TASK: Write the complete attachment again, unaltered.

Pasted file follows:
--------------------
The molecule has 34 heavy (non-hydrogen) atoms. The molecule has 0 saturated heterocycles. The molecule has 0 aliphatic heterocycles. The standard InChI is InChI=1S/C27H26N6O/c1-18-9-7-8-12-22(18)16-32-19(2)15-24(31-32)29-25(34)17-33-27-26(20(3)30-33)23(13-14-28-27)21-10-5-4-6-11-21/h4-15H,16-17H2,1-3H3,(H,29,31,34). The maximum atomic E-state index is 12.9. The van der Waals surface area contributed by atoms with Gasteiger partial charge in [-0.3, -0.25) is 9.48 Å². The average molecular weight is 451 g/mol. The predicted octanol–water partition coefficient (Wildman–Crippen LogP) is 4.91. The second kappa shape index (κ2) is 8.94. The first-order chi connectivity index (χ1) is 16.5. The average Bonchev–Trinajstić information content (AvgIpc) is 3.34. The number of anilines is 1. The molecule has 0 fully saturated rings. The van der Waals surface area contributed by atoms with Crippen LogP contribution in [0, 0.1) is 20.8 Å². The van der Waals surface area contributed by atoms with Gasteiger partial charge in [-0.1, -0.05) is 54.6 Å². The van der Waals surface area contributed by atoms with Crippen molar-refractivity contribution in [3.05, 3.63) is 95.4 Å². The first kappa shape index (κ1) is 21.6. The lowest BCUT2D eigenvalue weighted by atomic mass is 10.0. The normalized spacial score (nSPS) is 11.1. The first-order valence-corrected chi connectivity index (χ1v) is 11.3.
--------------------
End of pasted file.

The molecule has 34 heavy (non-hydrogen) atoms. The molecule has 0 saturated heterocycles. The molecule has 0 aliphatic heterocycles. The standard InChI is InChI=1S/C27H26N6O/c1-18-9-7-8-12-22(18)16-32-19(2)15-24(31-32)29-25(34)17-33-27-26(20(3)30-33)23(13-14-28-27)21-10-5-4-6-11-21/h4-15H,16-17H2,1-3H3,(H,29,31,34). The maximum atomic E-state index is 12.9. The van der Waals surface area contributed by atoms with Gasteiger partial charge in [-0.3, -0.25) is 9.48 Å². The average molecular weight is 451 g/mol. The predicted octanol–water partition coefficient (Wildman–Crippen LogP) is 4.91. The second kappa shape index (κ2) is 8.94. The first-order chi connectivity index (χ1) is 16.5. The average Bonchev–Trinajstić information content (AvgIpc) is 3.34. The number of anilines is 1. The molecule has 0 fully saturated rings. The van der Waals surface area contributed by atoms with Crippen LogP contribution in [0, 0.1) is 20.8 Å². The van der Waals surface area contributed by atoms with Gasteiger partial charge in [-0.1, -0.05) is 54.6 Å². The van der Waals surface area contributed by atoms with Crippen molar-refractivity contribution in [3.05, 3.63) is 95.4 Å². The first kappa shape index (κ1) is 21.6. The lowest BCUT2D eigenvalue weighted by atomic mass is 10.0. The normalized spacial score (nSPS) is 11.1. The first-order valence-corrected chi connectivity index (χ1v) is 11.3.